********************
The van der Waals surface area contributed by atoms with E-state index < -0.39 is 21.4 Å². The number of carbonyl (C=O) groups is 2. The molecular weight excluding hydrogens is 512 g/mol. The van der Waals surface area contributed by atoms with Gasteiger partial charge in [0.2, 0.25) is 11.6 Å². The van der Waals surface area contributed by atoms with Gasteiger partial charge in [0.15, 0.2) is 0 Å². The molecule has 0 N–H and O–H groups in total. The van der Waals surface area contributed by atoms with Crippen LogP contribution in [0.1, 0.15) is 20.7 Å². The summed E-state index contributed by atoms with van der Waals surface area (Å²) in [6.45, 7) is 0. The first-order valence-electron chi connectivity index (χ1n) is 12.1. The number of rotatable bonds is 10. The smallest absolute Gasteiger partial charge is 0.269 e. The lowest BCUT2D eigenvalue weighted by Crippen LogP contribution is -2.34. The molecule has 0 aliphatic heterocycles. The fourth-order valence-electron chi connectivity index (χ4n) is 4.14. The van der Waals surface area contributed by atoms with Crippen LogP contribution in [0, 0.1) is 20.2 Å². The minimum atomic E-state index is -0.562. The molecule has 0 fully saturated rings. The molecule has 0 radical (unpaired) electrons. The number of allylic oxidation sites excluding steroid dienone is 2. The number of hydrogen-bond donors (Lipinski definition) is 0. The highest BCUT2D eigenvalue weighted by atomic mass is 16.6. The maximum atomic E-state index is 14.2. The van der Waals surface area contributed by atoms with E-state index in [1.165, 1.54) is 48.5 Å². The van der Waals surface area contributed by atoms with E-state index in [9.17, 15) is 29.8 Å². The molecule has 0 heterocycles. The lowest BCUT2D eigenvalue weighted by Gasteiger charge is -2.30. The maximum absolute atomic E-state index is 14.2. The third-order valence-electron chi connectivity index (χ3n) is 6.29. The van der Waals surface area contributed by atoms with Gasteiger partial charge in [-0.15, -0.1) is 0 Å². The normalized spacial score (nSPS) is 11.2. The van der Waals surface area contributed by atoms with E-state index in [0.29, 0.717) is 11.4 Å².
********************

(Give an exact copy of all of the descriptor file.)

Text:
The van der Waals surface area contributed by atoms with E-state index < -0.39 is 21.4 Å². The number of carbonyl (C=O) groups is 2. The molecular weight excluding hydrogens is 512 g/mol. The van der Waals surface area contributed by atoms with Gasteiger partial charge in [0.2, 0.25) is 11.6 Å². The van der Waals surface area contributed by atoms with Gasteiger partial charge in [0.15, 0.2) is 0 Å². The molecule has 0 N–H and O–H groups in total. The van der Waals surface area contributed by atoms with Crippen LogP contribution in [0.1, 0.15) is 20.7 Å². The summed E-state index contributed by atoms with van der Waals surface area (Å²) in [6.45, 7) is 0. The first-order valence-electron chi connectivity index (χ1n) is 12.1. The number of rotatable bonds is 10. The smallest absolute Gasteiger partial charge is 0.269 e. The lowest BCUT2D eigenvalue weighted by Crippen LogP contribution is -2.34. The molecule has 0 aliphatic heterocycles. The fourth-order valence-electron chi connectivity index (χ4n) is 4.14. The van der Waals surface area contributed by atoms with Crippen LogP contribution in [0, 0.1) is 20.2 Å². The minimum atomic E-state index is -0.562. The molecule has 0 fully saturated rings. The molecule has 0 radical (unpaired) electrons. The number of allylic oxidation sites excluding steroid dienone is 2. The number of hydrogen-bond donors (Lipinski definition) is 0. The highest BCUT2D eigenvalue weighted by atomic mass is 16.6. The maximum atomic E-state index is 14.2. The van der Waals surface area contributed by atoms with E-state index in [1.165, 1.54) is 48.5 Å². The van der Waals surface area contributed by atoms with E-state index in [9.17, 15) is 29.8 Å². The molecule has 0 heterocycles. The lowest BCUT2D eigenvalue weighted by Gasteiger charge is -2.30. The maximum absolute atomic E-state index is 14.2. The third-order valence-electron chi connectivity index (χ3n) is 6.29. The van der Waals surface area contributed by atoms with Gasteiger partial charge in [-0.15, -0.1) is 0 Å². The normalized spacial score (nSPS) is 11.2. The van der Waals surface area contributed by atoms with E-state index in [0.29, 0.717) is 11.4 Å².